How to Prepare for the Next Stock Market Correction

How to Prepare for the Next Stock Market Correction

December 04, 2023

I am a firm believer that preparation and planning are the keys to being ready for life’s uncertainties. Athletes train in both good and bad weather. Students getting ready for a test study all the material they might need to know. So what should you do to be ready for the next market downturn?

First of all, you need to acknowledge that it is going to happen. Market ups and downs are part of the economic cycle. If you mentally prepare for what can happen before it does, you might save yourself from making a costly knee-jerk reaction. According to research by Goldman Sachs, 5% corrections typically happen a few times each year. 10-15% corrections happen about once every 1-2 years and 20%+ declines occur about every 3.5 years on average.

Source: Investment Strategy Group, American Funds, Deutsche Bank. This material represents the views of the Investment Strategy Group of the Investment Management Division of Goldman Sachs and is not a product of the Goldman Sachs Global Investment Research Department.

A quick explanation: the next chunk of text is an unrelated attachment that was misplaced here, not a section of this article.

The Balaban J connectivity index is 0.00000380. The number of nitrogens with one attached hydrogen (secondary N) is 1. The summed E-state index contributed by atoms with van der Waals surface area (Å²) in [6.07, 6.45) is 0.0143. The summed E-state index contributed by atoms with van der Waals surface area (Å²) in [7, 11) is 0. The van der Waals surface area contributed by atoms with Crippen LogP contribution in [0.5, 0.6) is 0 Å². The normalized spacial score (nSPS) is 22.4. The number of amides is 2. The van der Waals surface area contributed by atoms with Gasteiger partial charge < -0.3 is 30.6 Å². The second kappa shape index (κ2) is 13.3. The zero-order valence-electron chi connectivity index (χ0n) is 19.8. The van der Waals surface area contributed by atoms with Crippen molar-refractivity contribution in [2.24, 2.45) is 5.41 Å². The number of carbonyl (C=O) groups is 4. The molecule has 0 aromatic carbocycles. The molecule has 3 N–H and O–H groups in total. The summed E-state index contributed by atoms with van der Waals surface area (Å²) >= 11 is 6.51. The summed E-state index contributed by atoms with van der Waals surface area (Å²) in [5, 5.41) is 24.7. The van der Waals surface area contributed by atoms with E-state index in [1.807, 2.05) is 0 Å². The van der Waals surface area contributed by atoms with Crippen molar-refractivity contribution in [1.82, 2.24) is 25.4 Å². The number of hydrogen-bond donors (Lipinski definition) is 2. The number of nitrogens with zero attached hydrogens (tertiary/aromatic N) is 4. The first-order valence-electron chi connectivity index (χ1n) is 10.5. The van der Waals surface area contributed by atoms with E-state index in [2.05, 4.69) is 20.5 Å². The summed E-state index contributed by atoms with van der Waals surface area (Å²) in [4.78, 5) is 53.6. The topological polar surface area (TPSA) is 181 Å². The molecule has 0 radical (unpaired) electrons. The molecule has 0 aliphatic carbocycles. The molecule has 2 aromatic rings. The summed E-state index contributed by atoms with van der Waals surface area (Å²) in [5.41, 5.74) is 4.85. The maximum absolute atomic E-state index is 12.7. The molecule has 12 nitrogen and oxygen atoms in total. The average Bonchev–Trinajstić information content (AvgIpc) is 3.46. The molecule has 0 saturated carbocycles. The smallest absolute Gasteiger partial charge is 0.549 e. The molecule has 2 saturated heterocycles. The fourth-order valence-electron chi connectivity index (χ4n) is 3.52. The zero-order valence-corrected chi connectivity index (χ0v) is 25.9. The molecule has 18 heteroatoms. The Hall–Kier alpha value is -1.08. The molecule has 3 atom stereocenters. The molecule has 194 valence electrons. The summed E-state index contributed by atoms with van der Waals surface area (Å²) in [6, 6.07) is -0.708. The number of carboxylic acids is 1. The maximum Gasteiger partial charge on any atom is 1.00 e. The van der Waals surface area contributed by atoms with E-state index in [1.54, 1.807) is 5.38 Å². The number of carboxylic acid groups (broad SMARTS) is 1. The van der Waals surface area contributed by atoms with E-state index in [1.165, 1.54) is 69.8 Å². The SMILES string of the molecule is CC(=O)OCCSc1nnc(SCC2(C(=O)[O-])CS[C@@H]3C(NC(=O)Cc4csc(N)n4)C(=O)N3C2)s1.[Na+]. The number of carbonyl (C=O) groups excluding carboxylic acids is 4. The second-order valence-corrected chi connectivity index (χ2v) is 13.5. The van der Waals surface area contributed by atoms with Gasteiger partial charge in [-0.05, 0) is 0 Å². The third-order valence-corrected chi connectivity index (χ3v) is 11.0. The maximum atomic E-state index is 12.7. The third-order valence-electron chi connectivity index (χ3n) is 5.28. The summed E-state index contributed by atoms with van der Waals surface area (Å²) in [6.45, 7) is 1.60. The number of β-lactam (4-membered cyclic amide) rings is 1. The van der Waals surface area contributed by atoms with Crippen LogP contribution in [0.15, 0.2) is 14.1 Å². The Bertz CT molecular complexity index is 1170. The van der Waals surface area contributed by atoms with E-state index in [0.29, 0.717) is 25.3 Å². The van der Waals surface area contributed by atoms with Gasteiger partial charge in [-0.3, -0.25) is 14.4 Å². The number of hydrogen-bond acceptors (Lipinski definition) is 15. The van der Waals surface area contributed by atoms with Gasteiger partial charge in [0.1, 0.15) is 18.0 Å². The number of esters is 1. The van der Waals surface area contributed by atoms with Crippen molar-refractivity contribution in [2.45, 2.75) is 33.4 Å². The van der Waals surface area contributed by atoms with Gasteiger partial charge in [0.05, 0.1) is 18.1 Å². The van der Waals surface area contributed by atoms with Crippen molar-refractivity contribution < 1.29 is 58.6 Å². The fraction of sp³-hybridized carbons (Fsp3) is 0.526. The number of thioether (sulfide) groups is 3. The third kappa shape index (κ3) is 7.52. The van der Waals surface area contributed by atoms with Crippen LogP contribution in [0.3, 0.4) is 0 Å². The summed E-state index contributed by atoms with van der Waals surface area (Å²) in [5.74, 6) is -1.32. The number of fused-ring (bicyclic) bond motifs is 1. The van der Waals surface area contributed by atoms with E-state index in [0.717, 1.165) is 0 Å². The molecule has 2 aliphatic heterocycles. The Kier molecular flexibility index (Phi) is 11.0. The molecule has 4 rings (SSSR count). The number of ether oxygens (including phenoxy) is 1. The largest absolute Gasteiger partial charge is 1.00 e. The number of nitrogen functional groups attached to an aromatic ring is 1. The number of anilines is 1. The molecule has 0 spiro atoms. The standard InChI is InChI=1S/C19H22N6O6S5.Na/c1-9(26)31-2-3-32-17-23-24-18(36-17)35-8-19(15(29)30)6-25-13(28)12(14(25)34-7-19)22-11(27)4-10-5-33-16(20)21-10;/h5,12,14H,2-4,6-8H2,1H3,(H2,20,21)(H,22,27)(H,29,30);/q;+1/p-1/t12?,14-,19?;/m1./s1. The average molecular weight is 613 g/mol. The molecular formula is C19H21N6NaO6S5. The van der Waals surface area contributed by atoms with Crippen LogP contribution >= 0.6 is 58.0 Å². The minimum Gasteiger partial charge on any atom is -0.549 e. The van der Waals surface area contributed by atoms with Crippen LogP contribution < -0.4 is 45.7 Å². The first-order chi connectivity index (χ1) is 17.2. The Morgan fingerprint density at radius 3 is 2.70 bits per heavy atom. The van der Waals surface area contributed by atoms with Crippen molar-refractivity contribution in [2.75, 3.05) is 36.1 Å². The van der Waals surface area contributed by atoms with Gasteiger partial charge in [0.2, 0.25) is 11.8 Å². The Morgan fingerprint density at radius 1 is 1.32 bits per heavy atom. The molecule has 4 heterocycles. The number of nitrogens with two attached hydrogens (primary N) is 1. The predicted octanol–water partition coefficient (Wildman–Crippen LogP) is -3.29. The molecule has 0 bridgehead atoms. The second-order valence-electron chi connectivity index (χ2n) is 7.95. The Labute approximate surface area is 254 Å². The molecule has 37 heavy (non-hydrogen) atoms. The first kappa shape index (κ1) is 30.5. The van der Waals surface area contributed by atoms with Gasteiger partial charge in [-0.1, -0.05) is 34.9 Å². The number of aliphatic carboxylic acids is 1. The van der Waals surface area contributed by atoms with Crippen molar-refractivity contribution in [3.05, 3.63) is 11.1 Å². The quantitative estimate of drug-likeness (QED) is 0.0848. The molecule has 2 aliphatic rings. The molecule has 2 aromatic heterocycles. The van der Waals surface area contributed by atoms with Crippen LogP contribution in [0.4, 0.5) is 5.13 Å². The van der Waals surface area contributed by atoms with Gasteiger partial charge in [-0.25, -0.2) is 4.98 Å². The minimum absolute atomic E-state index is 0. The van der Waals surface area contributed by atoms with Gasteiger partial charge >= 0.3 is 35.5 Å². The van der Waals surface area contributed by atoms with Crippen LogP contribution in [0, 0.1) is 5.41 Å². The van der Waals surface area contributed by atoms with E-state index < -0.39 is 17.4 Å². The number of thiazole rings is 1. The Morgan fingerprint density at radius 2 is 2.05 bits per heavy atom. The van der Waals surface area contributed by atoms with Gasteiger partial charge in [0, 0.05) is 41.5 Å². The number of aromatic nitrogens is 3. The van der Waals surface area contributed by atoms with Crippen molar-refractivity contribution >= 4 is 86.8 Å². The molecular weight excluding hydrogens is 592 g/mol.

Next, you need to remember what you are investing for and where you want to end up. For example, maybe you decided years ago on a balanced approach to investing by having 70% in stock mutual funds and 30% in bonds for retirement. Focus on that and ignore the headlines of the day. If it’s been a good year for the market you may be sitting at 80% stocks or greater, just because they grew faster than bonds. The key point is to consider taking some of those gains off the table while you have them. In this case, you might think about moving 10% out of your equity investments to rebalance your portfolio back to 70% stocks.

Finally, you could consider rebalancing your portfolio anytime it becomes more than 3% off-target. This would occur when your stock percentage reaches 73% (probably an up year) or lowers to 67% (probably a down year). Imagine how easy it could be to make good (and unemotional) decisions if you were forced to buy low and sell high because the portfolio mix said so!